Should Minnesota’s County Road Commissions Take on More Responsibility? Katherine Monrowe ENG 101b Professor B. Hatchett November 10, 2008 November 8, 2008 Mr. Walter Hooper Chairman of T.
R. County Road Commission 1881 Labree Ave. Thief River Falls, MN 56701 Dear Mr. Hooper, Enclosed is my proposal that the T. R. County Road Commission begin to plow and/or sand the main business commuter roads more frequently after and during inclement weather. During the past couple of years, the road commission has been too ill prepared to deal with the winter weather, and the lack of preparedness has caused many unfortunate accidents.
My proposal would provide concerned Thief River Falls residents with a renewed sense of security. I believe that if the road commission were to increase the amount of times that the roads are plowed during and after winter weather, residents would feel more loyalty and respect towards those who work for our county, and it would help residents to have a safer commute to their jobs and their homes. Thank you for taking the time to read and consider this proposal. Sincerely, Katherine Monrowe Should Minnesota’s County Road Commissions Take on More Responsibility? The winters in Northern Minnesota are harsh, cold, and dangerous.
The average snowfall for the state falls between 30 and 38 inches per year. Within the past five years, the temperatures have been known to fluctuate greatly; from warmer temperatures during the day, to below freezing through the night. These temperature changes can cause dangerous road conditions, such as black ice, which can harmful or even deadly. Along with the weather changes, the county road commissions throughout Minnesota have been making changes as well; they have, significantly, cut back on the amount of time and effort that they spend plowing, sanding, and/or salting the roads.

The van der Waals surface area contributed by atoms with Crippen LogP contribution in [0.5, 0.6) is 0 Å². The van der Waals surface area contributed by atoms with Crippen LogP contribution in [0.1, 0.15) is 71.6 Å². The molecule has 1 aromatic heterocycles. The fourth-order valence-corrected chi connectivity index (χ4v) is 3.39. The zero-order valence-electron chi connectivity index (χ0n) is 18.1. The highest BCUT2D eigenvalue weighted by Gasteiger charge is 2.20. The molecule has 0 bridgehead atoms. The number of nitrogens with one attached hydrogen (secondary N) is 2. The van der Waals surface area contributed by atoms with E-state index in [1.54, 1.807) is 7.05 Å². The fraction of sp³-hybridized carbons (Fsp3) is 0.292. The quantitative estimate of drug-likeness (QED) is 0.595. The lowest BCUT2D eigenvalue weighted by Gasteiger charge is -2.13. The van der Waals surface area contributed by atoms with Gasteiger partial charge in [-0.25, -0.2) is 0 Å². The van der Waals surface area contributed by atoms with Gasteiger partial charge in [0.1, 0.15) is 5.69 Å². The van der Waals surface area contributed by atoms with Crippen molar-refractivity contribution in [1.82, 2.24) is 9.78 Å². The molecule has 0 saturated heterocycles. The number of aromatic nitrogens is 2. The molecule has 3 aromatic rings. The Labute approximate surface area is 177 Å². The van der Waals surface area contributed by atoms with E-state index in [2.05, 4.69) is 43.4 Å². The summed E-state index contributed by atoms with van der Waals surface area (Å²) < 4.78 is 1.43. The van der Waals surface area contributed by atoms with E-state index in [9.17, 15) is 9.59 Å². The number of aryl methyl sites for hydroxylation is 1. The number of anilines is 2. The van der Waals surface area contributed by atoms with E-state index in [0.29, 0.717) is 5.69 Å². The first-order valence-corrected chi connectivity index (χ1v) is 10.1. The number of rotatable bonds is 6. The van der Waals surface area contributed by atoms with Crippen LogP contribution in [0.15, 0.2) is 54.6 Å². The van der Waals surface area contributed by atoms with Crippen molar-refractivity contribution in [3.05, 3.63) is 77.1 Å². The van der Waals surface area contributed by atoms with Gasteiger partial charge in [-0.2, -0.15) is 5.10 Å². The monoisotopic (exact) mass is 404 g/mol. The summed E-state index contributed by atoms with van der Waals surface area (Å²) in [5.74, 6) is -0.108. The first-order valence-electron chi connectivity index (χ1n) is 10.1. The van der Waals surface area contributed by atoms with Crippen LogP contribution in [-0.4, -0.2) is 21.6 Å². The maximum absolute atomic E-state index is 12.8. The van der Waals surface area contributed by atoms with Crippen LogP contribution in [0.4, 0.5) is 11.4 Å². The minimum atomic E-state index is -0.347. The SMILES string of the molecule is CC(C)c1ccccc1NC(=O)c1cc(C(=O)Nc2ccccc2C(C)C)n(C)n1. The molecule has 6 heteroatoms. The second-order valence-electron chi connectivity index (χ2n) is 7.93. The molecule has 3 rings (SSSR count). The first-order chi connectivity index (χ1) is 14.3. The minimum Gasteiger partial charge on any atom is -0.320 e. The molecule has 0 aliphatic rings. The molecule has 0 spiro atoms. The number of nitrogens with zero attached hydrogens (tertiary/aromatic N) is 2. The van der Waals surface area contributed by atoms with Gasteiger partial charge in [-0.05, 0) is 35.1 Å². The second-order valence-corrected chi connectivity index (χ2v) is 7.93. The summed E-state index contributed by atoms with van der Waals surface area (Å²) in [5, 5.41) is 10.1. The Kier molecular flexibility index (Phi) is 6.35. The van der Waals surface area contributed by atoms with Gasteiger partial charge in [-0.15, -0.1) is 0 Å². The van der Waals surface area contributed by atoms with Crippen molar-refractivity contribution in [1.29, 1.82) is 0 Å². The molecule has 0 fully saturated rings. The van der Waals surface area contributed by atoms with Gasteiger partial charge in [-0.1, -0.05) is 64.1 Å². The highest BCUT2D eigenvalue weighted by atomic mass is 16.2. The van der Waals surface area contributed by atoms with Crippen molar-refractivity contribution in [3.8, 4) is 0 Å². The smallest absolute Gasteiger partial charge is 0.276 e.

These cut backs may seem minor, but they are resulting in many unnecessary accidents and less than desirable driving conditions. This forces residents to ask the question, should Minnesota’s country road commissions take on more responsibility? I believe that the best solution to this problem would be to designate specific times of the day, during the winter months, to plowing/sanding/salting, and require that more attention be paid to the roads when the weather conditions are dangerous.
I think that if the residents of Thief River County, and potentially the entire of state Michigan, were provided with a safer commute, they would feel more loyalty and respect towards those who work for our county. After the state of Minnesota implemented many budget cuts, funding was cut too many important organizations, one being the county road commissions. Our government officials fail to recognize all that entails these budget cuts. Not only have the driving conditions suffered, but parking lot conditions have also.
The handicap parking spaces are completely disregarded, causing handicapped and elderly citizens to risk injury by parking or walking through snow and ice (Schneider, 2001). Not only are those who drive themselves affected by the winter road conditions, but those who utilize public transportation are affected as well. If the road commission is slow to take care of roads, then public transportation (e. g. buses, taxis, etc…) will be late to pick up its passengers. This, in turn, will make its passengers late for work and may cause them to lose their jobs.